Poached Pears with Chocolate Raspberry Sauce

poached pears

Poached Pears with Chocolate Raspberry Sauce

This recipe is featured in our Gilded Fork: Entertaining at Home cookbook.

Raspberries and chocolate are a classic combination.  Here we pair the sauce with a poached pear, which has a sweet fruitiness and a hint of citrus from the lemon and wine poaching liquid.  This supple dessert is the perfect finish to a romantic meal; the fleshiness of the pear and the richness of the chocolate are quite a sensual pairing, evoking thoughts of things to come.

2 servings


2 ripe but still firm pears (we prefer Anjou, but any sweet firm pears will do)
1 cup white wine
1/3 cup sugar
1 cinnamon stick
Juice and zest of 1 lemon
Water, to cover

For the chocolate sauce:
2 ounces dark bittersweet chocolate
¼ cup confectioner’s sugar
¼ cup heavy cream
1 tablespoon unsalted butter
½ teaspoon vanilla
½ cup fresh raspberries

Mint sprigs, for garnish


For the pears:
Peel and core the pears, leaving the stems intact. If necessary, slice a thin slice from the bottom of each pear so that it stands firmly. Place the pears in a small saucepan that will fit them without crowding, but without allowing them to drift around. Add the wine, sugar, cinnamon stick, lemon zest and juice, and fill with water to just cover the pears. Bring to a gentle simmer and simmer uncovered for 20 minutes, or until tender. A knife should be able to easily penetrate the pear. Remove the pears with a slotted spoon and allow to cool.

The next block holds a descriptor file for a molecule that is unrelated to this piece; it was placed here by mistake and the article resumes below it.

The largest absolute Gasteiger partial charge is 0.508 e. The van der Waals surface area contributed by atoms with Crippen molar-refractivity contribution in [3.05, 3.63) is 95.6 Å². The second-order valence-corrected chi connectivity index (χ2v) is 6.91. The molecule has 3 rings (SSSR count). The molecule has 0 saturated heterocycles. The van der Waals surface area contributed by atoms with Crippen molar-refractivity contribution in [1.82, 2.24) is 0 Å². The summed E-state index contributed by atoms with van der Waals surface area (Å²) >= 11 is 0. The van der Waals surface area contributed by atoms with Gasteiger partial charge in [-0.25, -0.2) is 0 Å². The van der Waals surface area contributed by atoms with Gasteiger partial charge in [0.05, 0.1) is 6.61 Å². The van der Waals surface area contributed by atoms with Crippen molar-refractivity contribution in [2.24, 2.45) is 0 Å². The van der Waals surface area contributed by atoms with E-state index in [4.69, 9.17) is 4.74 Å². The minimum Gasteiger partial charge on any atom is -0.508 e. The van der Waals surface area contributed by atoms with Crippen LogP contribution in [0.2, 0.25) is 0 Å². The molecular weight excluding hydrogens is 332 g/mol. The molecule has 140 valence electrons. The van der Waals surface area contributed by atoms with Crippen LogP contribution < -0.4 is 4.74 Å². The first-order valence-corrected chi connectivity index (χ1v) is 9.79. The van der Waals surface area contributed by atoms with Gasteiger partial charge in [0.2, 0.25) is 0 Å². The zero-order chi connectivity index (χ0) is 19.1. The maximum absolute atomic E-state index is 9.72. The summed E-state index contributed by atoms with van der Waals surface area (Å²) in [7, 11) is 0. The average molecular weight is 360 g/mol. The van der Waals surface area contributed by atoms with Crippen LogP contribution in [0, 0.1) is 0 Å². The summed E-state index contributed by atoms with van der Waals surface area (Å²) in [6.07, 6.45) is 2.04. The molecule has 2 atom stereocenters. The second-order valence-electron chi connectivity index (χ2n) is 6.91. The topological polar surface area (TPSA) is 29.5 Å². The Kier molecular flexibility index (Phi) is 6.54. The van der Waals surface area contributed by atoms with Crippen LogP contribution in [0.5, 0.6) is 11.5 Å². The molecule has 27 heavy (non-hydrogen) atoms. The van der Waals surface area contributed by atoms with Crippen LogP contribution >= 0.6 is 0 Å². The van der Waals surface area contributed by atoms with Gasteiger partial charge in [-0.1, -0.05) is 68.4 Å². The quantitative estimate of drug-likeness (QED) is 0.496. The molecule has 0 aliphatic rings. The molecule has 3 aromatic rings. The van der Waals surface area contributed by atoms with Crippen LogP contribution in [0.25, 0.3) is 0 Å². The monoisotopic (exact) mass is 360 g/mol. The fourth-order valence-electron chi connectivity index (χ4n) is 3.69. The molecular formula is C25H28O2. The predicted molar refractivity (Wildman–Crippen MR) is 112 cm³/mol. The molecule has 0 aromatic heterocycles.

For the chocolate sauce:
Bring 2 inches of water to a simmer in a small saucepan. Place the dark chocolate in a bowl large enough to rest in the saucepan to form a double-boiler. Add the sugar and heavy cream and melt slowly over gentle heat. Meanwhile, press the raspberries through a sieve with the back of a spoon, removing the seeds. Remove the melted chocolate from the heat, add the butter and vanilla, stirring to combine. Add the raspberry puree, and stir thoroughly.

[Chef’s Note: Water is the enemy of chocolate. When melting chocolate in a double-boiler, avoid getting any water in the chocolate. This will cause the sauce to break and form a grainy, lumpy mess. When removing the melted chocolate from the double-boiler, it helps to place a kitchen towel underneath the bowl to remove any condensation.

If desired, you can omit the wine from the pear poaching liquid.]


Spoon chocolate sauce onto the center of each serving plate. Place one pear in the center of each plate and garnish with a sprig of mint. If desired, you may also drizzle some chocolate sauce over the pear.

Recipe by Mark Tafoya
Photo by C.C. Chapman